U.S. Supreme Court dismisses Vanda Pharmaceuticals case involving sleep-drug patents, Reuters reports

U.S. Supreme Court dismisses Vanda Pharmaceuticals case involving sleep-drug patents, Reuters reports

By Blake Brittain

WASHINGTON (Reuters) – The U.S. Supreme Court on Monday refused to hear Vanda (NASDAQ:) Pharmaceuticals’ request to reinstate patents for its sleep disorder drug Hetlioz that were found invalid in the part of a dispute with generic drug manufacturers Teva and Apotex.

The justices rejected Vanda’s appeal of a lower court’s ruling against the company, which in 2018 sued Teva and Apotex in Delaware for patent infringement after applying to make generic versions of Hetlioz. Vanda, a circadian rhythm-based medication used to treat rare sleep disorders. .

In this case, the Supreme Court refused to consider, for the first time since 2007, cases in which a patent can be invalidated on the grounds that it is “obvious” based on prior publications describing the same invention.

Washington-based Vanda earned more than $100 million from Hetlioz sales in 2023, according to a company report.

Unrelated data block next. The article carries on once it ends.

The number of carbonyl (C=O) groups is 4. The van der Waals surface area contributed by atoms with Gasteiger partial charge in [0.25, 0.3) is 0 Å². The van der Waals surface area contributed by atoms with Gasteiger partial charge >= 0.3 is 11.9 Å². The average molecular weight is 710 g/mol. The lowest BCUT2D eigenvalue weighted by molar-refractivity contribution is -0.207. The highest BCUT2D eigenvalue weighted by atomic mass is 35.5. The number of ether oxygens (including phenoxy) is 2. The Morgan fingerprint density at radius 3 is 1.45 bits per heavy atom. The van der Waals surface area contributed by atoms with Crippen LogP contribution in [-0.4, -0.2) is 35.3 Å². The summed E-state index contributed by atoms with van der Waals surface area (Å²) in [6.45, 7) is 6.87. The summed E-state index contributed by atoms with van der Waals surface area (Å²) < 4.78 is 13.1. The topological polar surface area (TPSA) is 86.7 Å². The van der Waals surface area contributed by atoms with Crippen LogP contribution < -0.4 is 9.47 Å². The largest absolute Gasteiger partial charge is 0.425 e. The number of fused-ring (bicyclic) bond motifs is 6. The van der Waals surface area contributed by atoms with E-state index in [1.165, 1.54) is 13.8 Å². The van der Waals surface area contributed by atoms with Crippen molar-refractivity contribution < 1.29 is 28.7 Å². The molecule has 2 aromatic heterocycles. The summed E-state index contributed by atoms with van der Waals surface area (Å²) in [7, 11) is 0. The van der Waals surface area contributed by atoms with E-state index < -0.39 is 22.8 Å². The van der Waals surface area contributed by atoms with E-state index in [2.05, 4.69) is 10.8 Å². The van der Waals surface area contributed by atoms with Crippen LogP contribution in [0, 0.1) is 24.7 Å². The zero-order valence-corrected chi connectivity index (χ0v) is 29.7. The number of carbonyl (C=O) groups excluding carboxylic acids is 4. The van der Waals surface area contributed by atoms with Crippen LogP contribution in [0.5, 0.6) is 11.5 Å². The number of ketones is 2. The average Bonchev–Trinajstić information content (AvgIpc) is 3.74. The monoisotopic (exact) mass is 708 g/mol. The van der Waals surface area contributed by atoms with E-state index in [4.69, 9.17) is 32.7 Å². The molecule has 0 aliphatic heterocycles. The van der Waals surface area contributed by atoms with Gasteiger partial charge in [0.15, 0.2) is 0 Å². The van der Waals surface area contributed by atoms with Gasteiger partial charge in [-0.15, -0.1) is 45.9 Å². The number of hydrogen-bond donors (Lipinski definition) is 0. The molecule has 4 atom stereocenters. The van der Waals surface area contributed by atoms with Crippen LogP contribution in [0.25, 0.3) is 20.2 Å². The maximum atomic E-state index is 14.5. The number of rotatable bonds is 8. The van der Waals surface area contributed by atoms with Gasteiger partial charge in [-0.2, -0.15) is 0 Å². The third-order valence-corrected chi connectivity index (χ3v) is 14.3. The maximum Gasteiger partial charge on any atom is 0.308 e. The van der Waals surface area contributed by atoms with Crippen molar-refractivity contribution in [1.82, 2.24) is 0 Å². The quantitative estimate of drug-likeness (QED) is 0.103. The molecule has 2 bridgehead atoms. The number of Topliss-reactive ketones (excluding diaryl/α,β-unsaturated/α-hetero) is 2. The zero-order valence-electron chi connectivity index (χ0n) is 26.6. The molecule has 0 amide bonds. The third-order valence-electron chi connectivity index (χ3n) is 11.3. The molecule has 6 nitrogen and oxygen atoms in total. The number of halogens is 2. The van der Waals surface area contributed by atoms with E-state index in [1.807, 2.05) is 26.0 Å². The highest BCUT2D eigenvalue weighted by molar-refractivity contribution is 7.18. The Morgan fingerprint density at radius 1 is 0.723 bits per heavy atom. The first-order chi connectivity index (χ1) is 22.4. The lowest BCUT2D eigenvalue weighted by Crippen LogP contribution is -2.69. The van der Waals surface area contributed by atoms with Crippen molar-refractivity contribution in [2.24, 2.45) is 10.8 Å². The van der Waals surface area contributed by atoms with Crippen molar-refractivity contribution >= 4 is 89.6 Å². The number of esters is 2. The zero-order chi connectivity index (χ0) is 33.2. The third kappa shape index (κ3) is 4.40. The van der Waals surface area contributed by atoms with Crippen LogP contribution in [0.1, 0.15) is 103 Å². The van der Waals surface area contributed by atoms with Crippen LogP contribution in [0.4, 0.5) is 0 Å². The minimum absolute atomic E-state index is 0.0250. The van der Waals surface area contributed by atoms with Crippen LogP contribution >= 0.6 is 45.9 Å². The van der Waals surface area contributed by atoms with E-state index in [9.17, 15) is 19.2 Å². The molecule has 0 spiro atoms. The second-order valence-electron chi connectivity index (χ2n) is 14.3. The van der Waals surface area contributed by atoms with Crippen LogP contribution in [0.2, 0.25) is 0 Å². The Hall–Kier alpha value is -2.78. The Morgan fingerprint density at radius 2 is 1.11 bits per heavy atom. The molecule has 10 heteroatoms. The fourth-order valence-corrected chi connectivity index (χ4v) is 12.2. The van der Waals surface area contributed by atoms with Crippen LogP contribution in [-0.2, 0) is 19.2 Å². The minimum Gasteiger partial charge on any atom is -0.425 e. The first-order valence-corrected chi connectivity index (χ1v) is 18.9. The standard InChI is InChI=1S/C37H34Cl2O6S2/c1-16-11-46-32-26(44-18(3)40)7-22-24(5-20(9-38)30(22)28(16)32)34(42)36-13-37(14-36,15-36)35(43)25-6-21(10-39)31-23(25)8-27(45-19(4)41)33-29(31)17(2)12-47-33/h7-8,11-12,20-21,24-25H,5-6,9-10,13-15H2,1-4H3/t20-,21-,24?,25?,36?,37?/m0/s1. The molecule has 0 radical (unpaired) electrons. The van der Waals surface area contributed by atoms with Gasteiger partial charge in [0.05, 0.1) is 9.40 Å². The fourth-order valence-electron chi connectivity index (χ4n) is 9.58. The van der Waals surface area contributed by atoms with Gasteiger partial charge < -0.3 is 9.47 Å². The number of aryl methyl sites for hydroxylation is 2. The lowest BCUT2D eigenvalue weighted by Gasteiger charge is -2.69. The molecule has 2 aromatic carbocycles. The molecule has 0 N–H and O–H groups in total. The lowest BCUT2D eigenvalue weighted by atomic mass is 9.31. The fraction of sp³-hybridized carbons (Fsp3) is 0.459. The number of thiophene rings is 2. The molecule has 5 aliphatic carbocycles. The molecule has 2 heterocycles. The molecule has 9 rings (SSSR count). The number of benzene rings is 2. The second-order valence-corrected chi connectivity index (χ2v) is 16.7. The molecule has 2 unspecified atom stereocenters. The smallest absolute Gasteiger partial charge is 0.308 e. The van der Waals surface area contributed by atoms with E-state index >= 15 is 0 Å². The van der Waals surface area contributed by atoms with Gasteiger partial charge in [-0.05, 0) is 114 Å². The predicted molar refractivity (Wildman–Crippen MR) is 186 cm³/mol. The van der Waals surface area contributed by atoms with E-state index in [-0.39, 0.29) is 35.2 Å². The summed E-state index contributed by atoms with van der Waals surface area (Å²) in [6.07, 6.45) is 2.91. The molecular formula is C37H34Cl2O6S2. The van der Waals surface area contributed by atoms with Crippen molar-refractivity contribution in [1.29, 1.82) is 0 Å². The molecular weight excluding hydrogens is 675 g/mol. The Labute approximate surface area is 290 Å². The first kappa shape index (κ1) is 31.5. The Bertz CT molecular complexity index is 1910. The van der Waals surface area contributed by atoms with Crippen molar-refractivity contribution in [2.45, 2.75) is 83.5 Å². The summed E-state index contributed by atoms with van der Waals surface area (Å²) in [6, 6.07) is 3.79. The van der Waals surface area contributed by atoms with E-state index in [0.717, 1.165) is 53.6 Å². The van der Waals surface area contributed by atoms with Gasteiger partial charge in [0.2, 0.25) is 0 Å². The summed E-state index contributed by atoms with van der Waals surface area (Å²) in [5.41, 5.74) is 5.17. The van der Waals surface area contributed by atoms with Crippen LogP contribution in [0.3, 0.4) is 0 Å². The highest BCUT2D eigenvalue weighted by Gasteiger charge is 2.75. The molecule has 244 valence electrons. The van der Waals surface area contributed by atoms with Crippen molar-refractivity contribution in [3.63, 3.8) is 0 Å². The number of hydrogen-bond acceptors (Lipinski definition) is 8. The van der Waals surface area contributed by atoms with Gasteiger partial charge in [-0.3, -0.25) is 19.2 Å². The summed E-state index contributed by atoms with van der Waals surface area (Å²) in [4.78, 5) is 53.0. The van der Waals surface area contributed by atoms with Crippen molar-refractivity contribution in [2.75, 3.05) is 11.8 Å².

U.S. District Judge Colm Connolly ruled against Vanda and lifted a hurdle for generics in 2022. Connolly declared Vanda’s patents invalid based on clinical trial results, state Food and Drug Administration guidelines -United States and other documents which, when combined, would have made the patented inventions obvious. to a scientist in the field.

The U.S. Court of Appeals for the Federal Circuit, which specializes in patents, upheld the decision in 2023. Vanda asked the Supreme Court in January to hear her appeal.

Vanda told the justices that the Federal Circuit had “charted its own path” and adopted a lower standard than that imposed by the Supreme Court for determining obviousness.

“The most important thing here is that this threatens to make many advances in drug development unpatentable,” Vanda said. “This is a particularly pernicious outcome for rare diseases, where patent-based incentives are crucial to getting innovators to invest the billions needed to develop effective new treatments.”

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Israeli company Teva and Canadian company Apotex responded that Vanda was simply trying to extend its patent monopoly on Hetlioz and that the case “involves nothing more than the routine and factual application of established patent law.” obvious.”



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